Web Content Accessibility Guidelines 2.0 methodology uses relative luminance algorithm for the evaluation of contrast. This algorithm is based not only on used colors, but also on size of text. The visual presentation of text and images of text have a contrast ratio of at least 4.5:1 for text size up to 18 point or 14 point bold or a contrast ratio of at least 3:1 for text size bigger than 18 point or 14 point bold.
It sounds logical and at first sight there are no difficulties. Especially in cases, when we work with text, size of which is defined in points. We launch for example Colour Contrast Analyzer, measure the values and we get the result. But what to do when the text size is defined in other units - em, pixels, percents...? In what case does the text have its size 18 point or 14 point bold? This is what we have to know to determine which value of contrast ratio (4.5:1 ar 3:1) is relevant for us.
Some, yet not an easy-to-use solution offers the large scale (text) definition from WCAG 2.0:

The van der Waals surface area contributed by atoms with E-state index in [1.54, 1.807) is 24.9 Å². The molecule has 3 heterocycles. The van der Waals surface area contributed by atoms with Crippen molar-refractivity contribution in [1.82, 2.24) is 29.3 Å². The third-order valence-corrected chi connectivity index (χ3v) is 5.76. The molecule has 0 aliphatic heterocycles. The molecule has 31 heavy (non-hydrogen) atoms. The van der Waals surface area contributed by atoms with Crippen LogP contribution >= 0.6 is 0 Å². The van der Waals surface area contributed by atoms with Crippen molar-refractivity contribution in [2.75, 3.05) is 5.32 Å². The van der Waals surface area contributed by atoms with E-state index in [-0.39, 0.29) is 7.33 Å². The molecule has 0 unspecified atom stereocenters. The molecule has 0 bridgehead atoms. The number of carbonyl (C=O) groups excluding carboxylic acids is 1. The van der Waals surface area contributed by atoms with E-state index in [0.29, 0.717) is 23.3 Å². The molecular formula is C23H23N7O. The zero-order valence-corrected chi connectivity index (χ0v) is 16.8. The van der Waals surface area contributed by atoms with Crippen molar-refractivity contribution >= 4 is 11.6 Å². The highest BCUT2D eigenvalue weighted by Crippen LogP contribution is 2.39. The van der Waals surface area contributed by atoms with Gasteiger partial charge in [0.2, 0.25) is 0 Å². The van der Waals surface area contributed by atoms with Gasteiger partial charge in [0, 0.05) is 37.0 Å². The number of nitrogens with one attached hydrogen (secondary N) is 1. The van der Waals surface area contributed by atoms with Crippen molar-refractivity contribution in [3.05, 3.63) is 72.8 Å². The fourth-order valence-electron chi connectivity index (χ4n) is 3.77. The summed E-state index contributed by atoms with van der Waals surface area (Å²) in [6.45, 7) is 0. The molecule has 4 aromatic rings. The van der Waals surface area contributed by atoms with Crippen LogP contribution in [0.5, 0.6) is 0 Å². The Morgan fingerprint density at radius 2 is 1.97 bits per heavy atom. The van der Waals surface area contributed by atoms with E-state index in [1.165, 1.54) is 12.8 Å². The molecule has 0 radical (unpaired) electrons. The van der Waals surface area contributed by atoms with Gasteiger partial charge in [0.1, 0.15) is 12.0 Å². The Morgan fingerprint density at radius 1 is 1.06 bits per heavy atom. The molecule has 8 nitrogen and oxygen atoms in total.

For many mainstream body text fonts, 14 and 18 point is roughly equivalent to 1.2 and 1.5 em or to 120% or 150% of the default size for body text (assuming that the body font is 100%), but authors would need to check this for the particular fonts in use.
This paragraph contains the answer to question how we can easily convert various units. But still we don´t know, how to easily measure size of a particular text where we want to evaluate its contrast.
In practice I use the solution based on add-on Context Font for Firefox and conversion table Convert em,px,pt and % in CSS. Because Context Font add-on measures sizes in pixels, it´s necessary to convert sizes 14 and 18 points to pixels. Then the visual presentation of text and images of text have a contrast ratio of at least 4.5:1 for text size up to 24 pixels (18 points, 1.5em, 150%) or 19 pixels (14 points, 1.2em, 120%) bold or a contrast ratio of at least 3:1 for text size bigger than 24 pixels or 19 pixels bold.
I realize that the values are rounded, but based on my own experience I don´t think that this rounding has any negative impact on the accessibility of the text.